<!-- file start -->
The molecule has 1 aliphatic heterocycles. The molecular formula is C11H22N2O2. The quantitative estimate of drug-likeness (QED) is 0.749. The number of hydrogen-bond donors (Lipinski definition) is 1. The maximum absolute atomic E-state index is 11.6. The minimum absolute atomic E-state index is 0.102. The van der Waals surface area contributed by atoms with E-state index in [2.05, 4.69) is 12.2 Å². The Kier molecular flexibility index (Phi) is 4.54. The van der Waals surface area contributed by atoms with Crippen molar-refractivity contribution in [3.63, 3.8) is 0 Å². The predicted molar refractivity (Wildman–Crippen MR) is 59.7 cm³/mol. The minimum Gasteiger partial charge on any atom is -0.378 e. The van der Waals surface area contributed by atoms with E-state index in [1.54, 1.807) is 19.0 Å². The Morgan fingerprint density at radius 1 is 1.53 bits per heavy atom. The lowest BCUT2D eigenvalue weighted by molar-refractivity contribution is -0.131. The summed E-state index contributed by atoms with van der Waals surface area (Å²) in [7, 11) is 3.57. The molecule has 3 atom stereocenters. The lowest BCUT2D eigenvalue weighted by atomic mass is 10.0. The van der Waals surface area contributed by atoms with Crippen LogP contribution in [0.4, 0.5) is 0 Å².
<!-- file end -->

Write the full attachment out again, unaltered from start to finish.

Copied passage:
The molecule has 1 aliphatic heterocycles. The molecular formula is C11H22N2O2. The quantitative estimate of drug-likeness (QED) is 0.749. The number of hydrogen-bond donors (Lipinski definition) is 1. The maximum absolute atomic E-state index is 11.6. The minimum absolute atomic E-state index is 0.102. The van der Waals surface area contributed by atoms with E-state index in [2.05, 4.69) is 12.2 Å². The Kier molecular flexibility index (Phi) is 4.54. The van der Waals surface area contributed by atoms with Crippen molar-refractivity contribution in [3.63, 3.8) is 0 Å². The predicted molar refractivity (Wildman–Crippen MR) is 59.7 cm³/mol. The minimum Gasteiger partial charge on any atom is -0.378 e. The van der Waals surface area contributed by atoms with E-state index in [1.54, 1.807) is 19.0 Å². The Morgan fingerprint density at radius 1 is 1.53 bits per heavy atom. The lowest BCUT2D eigenvalue weighted by molar-refractivity contribution is -0.131. The summed E-state index contributed by atoms with van der Waals surface area (Å²) in [7, 11) is 3.57. The molecule has 3 atom stereocenters. The lowest BCUT2D eigenvalue weighted by atomic mass is 10.0. The van der Waals surface area contributed by atoms with Crippen LogP contribution in [0.4, 0.5) is 0 Å².